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EIU: Bangladesh’s economy to remain robust till 2023

  • Published at 12:18 am December 13th, 2018
File photo of containers in Chittagong port Md Manik/Dhaka Tribune

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London-based Economic Intelligence Unit (EIU) has predicted that Bangladesh will experience a real GDP growth of 7.7% per year from the fiscal year 2018-19 to 2022-23, bolstered by increases in private consumption and investment. 

In the country report on Bangladesh, published on December 4, EIU stated that growth in this period will be driven mainly by strong increases in private consumption and gross fixed investment. 

The EIU forecasts that gross fixed investment and private consumption will grow by an average of 9.9% and 10.6% per year, respectively, in FY 2018-19 and FY 2022-23, up from the respective averages of 9.3% and 6.3% in the preceding five-year period.

The report also mentions that although agriculture will account for just 12.4% of GDP  from FY19-FY23, on average, it will remain the largest source of employment and the main provider of income for around half the working population.

“On a factor-cost basis, economic growth will continue to be driven by services and industry,” the EIU stated.

According to the report, increased spending on infrastructure projects and slow progress on expanding the tax base will result in a budget deficit equivalent to 4.4% of the GDP on average.

In the next five years, EIU expects the current-account deficit to amount to the equivalent of 1.9% of GDP on average, owing in large part to increased imports of inputs for infrastructure development, as well as oil imports.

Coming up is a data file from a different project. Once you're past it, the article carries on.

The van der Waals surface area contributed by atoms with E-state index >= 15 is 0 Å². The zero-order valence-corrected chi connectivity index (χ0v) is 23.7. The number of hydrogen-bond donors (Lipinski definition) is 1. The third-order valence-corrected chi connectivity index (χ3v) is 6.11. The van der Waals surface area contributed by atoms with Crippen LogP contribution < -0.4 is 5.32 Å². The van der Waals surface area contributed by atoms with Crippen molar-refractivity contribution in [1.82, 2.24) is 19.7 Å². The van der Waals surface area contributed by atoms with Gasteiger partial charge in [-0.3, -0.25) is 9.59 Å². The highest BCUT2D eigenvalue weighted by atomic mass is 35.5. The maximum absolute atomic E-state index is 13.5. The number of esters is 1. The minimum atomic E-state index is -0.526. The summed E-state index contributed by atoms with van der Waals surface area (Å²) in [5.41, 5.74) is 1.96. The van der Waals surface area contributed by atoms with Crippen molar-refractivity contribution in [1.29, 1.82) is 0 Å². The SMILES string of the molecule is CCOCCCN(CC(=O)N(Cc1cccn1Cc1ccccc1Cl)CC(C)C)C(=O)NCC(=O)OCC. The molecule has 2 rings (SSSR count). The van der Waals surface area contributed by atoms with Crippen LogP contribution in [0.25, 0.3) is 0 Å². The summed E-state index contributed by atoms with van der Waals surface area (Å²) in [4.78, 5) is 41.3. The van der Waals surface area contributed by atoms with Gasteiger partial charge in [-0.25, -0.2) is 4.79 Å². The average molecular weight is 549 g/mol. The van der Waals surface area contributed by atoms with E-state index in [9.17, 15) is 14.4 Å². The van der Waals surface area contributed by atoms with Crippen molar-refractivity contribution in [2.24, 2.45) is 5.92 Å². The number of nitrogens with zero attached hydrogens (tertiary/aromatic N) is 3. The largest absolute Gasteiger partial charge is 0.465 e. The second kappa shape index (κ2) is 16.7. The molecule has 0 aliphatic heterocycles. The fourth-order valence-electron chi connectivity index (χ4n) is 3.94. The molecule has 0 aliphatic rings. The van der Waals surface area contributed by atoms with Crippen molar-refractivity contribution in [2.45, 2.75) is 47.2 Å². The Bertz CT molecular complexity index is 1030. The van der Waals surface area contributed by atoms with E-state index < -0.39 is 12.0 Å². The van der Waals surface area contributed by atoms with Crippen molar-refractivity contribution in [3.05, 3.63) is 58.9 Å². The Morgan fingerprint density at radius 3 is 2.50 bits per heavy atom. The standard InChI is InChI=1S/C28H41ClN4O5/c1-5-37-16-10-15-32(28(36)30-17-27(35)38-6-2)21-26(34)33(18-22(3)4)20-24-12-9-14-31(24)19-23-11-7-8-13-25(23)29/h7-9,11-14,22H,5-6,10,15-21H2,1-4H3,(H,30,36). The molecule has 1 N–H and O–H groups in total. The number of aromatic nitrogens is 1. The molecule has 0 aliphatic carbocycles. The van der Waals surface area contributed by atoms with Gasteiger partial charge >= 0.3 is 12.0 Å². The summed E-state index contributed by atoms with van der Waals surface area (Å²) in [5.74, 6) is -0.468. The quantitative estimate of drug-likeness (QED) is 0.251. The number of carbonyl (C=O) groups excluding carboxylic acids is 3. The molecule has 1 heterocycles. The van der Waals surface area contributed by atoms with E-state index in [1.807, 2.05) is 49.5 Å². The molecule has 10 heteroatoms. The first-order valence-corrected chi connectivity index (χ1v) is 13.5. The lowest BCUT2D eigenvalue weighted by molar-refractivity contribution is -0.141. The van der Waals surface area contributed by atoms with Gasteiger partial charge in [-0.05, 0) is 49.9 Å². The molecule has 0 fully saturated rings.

Policy trends

The EIU report predicts that the policy agenda for the upcoming five years will focus on incentives to encourage investment and improve security. 

“The authorities will continue to accord a high priority to achieving the UN’s Sustainable Development Goals,” explains the report, adding that the government is expected to transform Bangladesh into an upper- middle-income economy by 2021. 

“As Bangladesh is set to graduate from “least developed country” status (LDC) in 2024, it will steadily lose some forms of concessional aid, as well as the preferential market access that LDCs typically benefit from,” the EIU statedin the report.

Fiscal policy

According to the EIU, Bangladesh will continue to record budget deficits throughout FY19-FY23, as it struggles to engineer a significant expansion of the tax base. 

The government projects that revenue collection will total $40.7 billion in FY19, an ambitious 30.7% rise over the revised estimates for FY18.

On the expenditure side, the government targets an increase of 25.1%. 

“Consistent with the trend in previous years, we do not expect the government to meet either its revenue or expenditure targets in FY19,” added the EIU.

“Overall, we expect the fiscal deficit as a proportion of GDP to remain constant at 4.8% in FY19—slightly larger than the government’s target of 4.7%—as the government will be reluctant to rein in expenditure this year ahead of the election,” the report stated.

Monetary policy

In July of this year, Bangladesh Bank (BB) held its key policy rates, the repurchase (repo) rate and the reverse repo rate, unchanged at 6% and 4.75% respectively. This followed a 75- basis-point cut in the repo rate in April to resolve a liquidity crisis faced by private banks since the beginning of this year.